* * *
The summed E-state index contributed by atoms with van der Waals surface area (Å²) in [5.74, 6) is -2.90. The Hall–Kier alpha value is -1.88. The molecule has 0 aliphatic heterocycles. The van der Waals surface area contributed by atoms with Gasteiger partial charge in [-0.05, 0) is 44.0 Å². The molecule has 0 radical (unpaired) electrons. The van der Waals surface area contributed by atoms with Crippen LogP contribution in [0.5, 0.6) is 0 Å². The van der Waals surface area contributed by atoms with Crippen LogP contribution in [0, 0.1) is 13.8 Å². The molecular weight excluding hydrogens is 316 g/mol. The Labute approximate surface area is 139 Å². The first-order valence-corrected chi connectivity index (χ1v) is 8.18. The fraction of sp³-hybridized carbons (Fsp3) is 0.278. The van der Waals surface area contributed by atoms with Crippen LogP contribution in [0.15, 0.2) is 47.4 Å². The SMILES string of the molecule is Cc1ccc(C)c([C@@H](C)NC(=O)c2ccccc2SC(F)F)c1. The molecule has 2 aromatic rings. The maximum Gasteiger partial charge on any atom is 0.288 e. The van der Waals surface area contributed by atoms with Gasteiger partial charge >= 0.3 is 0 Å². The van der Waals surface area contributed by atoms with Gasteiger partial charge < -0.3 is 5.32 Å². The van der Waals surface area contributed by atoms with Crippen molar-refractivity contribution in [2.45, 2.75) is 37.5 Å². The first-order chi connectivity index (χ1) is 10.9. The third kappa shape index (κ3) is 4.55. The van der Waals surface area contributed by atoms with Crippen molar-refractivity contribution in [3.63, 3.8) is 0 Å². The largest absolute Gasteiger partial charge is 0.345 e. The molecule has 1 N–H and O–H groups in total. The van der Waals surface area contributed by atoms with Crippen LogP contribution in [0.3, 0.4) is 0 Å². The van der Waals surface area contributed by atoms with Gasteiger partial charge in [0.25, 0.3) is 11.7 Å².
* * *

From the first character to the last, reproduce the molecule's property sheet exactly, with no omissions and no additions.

The summed E-state index contributed by atoms with van der Waals surface area (Å²) in [5.74, 6) is -2.90. The Hall–Kier alpha value is -1.88. The molecule has 0 aliphatic heterocycles. The van der Waals surface area contributed by atoms with Gasteiger partial charge in [-0.05, 0) is 44.0 Å². The molecule has 0 radical (unpaired) electrons. The van der Waals surface area contributed by atoms with Crippen LogP contribution in [0.5, 0.6) is 0 Å². The van der Waals surface area contributed by atoms with Crippen LogP contribution in [0, 0.1) is 13.8 Å². The molecular weight excluding hydrogens is 316 g/mol. The Labute approximate surface area is 139 Å². The first-order valence-corrected chi connectivity index (χ1v) is 8.18. The fraction of sp³-hybridized carbons (Fsp3) is 0.278. The van der Waals surface area contributed by atoms with Crippen LogP contribution in [0.15, 0.2) is 47.4 Å². The SMILES string of the molecule is Cc1ccc(C)c([C@@H](C)NC(=O)c2ccccc2SC(F)F)c1. The molecule has 2 aromatic rings. The maximum Gasteiger partial charge on any atom is 0.288 e. The van der Waals surface area contributed by atoms with Gasteiger partial charge >= 0.3 is 0 Å². The van der Waals surface area contributed by atoms with Gasteiger partial charge < -0.3 is 5.32 Å². The van der Waals surface area contributed by atoms with Crippen molar-refractivity contribution in [2.45, 2.75) is 37.5 Å². The first-order chi connectivity index (χ1) is 10.9. The third kappa shape index (κ3) is 4.55. The van der Waals surface area contributed by atoms with Crippen molar-refractivity contribution in [3.63, 3.8) is 0 Å². The largest absolute Gasteiger partial charge is 0.345 e. The molecule has 1 N–H and O–H groups in total. The van der Waals surface area contributed by atoms with Crippen LogP contribution in [0.3, 0.4) is 0 Å². The van der Waals surface area contributed by atoms with Gasteiger partial charge in [0.25, 0.3) is 11.7 Å².